The IRS defines “tax home” as your regular or principal place of business, employment, or post of duty, regardless of where you maintain your family residence. You may have more than one tax home per year.
In addition you must pass one of the following tests:
- Physical Presence Test
You must be physically present in a foreign country or countries for at least 330 full days during any period of consecutive 12 months. The 12 month period does not have to be the same as the tax year; rather it can be any 12 month period that allows you to qualify for 330 full days. This means that it can actually straddle tax years, as long as it starts or ends in the tax year you are claiming the FEIE and ends before you file your tax return.
The IRS has specific rules on what constitutes a full day in a foreign country. How to count days correctly and find the best 12 months period to maximize the exclusion will be covered in another post.
- Bona Fide Residence Test
The criteria of this test are far more subjective than those of the physical presence test, as there is no set limit on the number of days you can spend in the US. Read more here about the advantages of bone fide residency.
Generally speaking, you are a bona fide resident if you can call another country “home” for an entire calendar year. This means you have likely rented or purchased property and you are in your host country legally with some sort of non-tourist visa. You may also have established bank accounts, businesses, or have foreign bills to pay. If you have a family, you may have moved them to the foreign country as well (although not in all cases).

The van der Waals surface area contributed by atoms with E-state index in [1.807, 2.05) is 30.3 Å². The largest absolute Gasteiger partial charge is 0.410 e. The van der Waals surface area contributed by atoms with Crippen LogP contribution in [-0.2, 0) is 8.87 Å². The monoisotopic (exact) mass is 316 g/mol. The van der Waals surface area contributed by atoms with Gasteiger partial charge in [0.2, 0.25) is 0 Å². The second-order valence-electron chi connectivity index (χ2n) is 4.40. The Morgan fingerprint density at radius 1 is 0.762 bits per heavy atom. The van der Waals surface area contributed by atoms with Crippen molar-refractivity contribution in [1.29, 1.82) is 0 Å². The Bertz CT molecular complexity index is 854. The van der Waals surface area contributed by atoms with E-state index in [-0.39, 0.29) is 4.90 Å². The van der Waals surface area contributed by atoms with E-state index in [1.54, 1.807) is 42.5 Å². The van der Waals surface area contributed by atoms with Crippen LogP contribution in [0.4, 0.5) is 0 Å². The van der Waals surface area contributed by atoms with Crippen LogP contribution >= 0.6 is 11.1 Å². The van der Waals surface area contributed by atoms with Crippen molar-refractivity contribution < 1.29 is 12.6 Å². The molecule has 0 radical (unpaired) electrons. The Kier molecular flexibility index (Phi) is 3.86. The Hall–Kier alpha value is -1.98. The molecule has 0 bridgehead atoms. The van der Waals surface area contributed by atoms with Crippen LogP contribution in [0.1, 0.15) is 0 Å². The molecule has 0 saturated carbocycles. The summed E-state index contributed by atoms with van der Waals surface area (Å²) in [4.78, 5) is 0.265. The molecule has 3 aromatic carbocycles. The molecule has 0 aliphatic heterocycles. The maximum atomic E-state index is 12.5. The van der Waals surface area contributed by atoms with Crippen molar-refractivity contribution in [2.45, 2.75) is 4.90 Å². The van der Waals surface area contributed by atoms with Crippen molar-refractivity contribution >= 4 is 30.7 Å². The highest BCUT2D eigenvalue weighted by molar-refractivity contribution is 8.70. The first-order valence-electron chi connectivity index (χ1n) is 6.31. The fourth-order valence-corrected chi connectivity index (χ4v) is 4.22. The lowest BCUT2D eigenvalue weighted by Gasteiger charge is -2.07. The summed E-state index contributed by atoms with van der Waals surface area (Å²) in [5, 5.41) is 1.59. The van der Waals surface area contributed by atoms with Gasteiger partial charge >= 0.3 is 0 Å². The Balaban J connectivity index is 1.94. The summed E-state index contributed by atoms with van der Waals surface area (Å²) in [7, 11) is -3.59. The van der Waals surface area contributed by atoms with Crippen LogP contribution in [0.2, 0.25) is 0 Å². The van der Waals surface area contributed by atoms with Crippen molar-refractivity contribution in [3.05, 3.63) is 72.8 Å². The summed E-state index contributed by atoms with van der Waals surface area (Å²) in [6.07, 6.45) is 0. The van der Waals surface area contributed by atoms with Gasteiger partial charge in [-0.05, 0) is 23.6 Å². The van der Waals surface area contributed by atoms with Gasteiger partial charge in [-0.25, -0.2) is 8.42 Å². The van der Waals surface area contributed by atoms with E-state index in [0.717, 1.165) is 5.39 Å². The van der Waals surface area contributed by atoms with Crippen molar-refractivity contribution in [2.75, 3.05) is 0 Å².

If you are a bona fide resident, you may keep your house or other interests in the US. However, should you be audited you must be able to prove to the IRS that you have shifted your life to your host country.
Note that if you declare yourself a non-resident in your host country to avoid taxes there, you cannot claim to be a bona fide resident of that country.
To claim the FEIE you must file a tax return
You might think that you don’t have to file a tax return if you don’t owe any tax. However, this is a misconception that can have severe consequences.
The FEIE is an exclusion that you must claim on your tax return. Without claiming it, the IRS does not give it to you automatically. In fact, if you don’t file your tax returns and claim the FEIE, you may lose the right to use it.
To claim the exclusion, you have to file Form 2555, Foreign Earned Income, together with your tax return.
FEIE is not the only way to save
While the Foreign Earned Income Exclusion is a great way to minimize US taxes, it is not the only way. If you pay tax in a foreign country, you can also use the Foreign Tax Credit to offset your US taxes. Which option is more beneficial for you depends on your specific circumstances. An experienced expat tax accountant can run both scenarios for you and advise on the best approach.
As always with US tax law, the laws that apply to the Foreign Earned Income Exclusion are nuanced. A post like this can give you a broad overview, but cannot substitute for professional advice on your specific situation. We always encourage expats to seek the help of a professional when preparing the US expat tax returns.
Photo by Darren Flinders